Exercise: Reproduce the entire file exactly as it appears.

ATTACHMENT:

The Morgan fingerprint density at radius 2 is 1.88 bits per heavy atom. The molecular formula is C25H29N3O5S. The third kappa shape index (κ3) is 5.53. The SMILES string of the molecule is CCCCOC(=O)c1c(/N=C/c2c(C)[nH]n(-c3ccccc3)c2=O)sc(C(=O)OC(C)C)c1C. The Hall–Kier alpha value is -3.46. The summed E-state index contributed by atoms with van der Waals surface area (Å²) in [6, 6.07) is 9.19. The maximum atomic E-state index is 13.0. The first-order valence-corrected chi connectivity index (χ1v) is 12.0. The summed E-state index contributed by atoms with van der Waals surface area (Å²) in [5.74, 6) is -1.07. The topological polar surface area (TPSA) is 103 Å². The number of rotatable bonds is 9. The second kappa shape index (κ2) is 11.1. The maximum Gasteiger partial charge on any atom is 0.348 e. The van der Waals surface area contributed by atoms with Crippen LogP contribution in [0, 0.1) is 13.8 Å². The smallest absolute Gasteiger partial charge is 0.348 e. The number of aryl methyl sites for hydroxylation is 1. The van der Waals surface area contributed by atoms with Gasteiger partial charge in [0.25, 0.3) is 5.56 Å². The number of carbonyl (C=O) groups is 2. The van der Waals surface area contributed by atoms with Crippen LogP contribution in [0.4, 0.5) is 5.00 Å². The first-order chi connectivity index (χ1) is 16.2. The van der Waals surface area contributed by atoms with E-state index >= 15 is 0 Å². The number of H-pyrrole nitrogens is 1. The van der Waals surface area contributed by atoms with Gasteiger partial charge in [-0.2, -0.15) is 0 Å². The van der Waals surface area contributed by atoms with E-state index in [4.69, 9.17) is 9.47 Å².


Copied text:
The Morgan fingerprint density at radius 2 is 1.88 bits per heavy atom. The molecular formula is C25H29N3O5S. The third kappa shape index (κ3) is 5.53. The SMILES string of the molecule is CCCCOC(=O)c1c(/N=C/c2c(C)[nH]n(-c3ccccc3)c2=O)sc(C(=O)OC(C)C)c1C. The Hall–Kier alpha value is -3.46. The summed E-state index contributed by atoms with van der Waals surface area (Å²) in [6, 6.07) is 9.19. The maximum atomic E-state index is 13.0. The first-order valence-corrected chi connectivity index (χ1v) is 12.0. The summed E-state index contributed by atoms with van der Waals surface area (Å²) in [5.74, 6) is -1.07. The topological polar surface area (TPSA) is 103 Å². The number of rotatable bonds is 9. The second kappa shape index (κ2) is 11.1. The maximum Gasteiger partial charge on any atom is 0.348 e. The van der Waals surface area contributed by atoms with Crippen LogP contribution in [0, 0.1) is 13.8 Å². The smallest absolute Gasteiger partial charge is 0.348 e. The number of aryl methyl sites for hydroxylation is 1. The van der Waals surface area contributed by atoms with Gasteiger partial charge in [0.25, 0.3) is 5.56 Å². The number of carbonyl (C=O) groups is 2. The van der Waals surface area contributed by atoms with Crippen LogP contribution in [0.4, 0.5) is 5.00 Å². The first-order chi connectivity index (χ1) is 16.2. The van der Waals surface area contributed by atoms with E-state index >= 15 is 0 Å². The number of H-pyrrole nitrogens is 1. The van der Waals surface area contributed by atoms with Gasteiger partial charge in [-0.2, -0.15) is 0 Å². The van der Waals surface area contributed by atoms with E-state index in [4.69, 9.17) is 9.47 Å².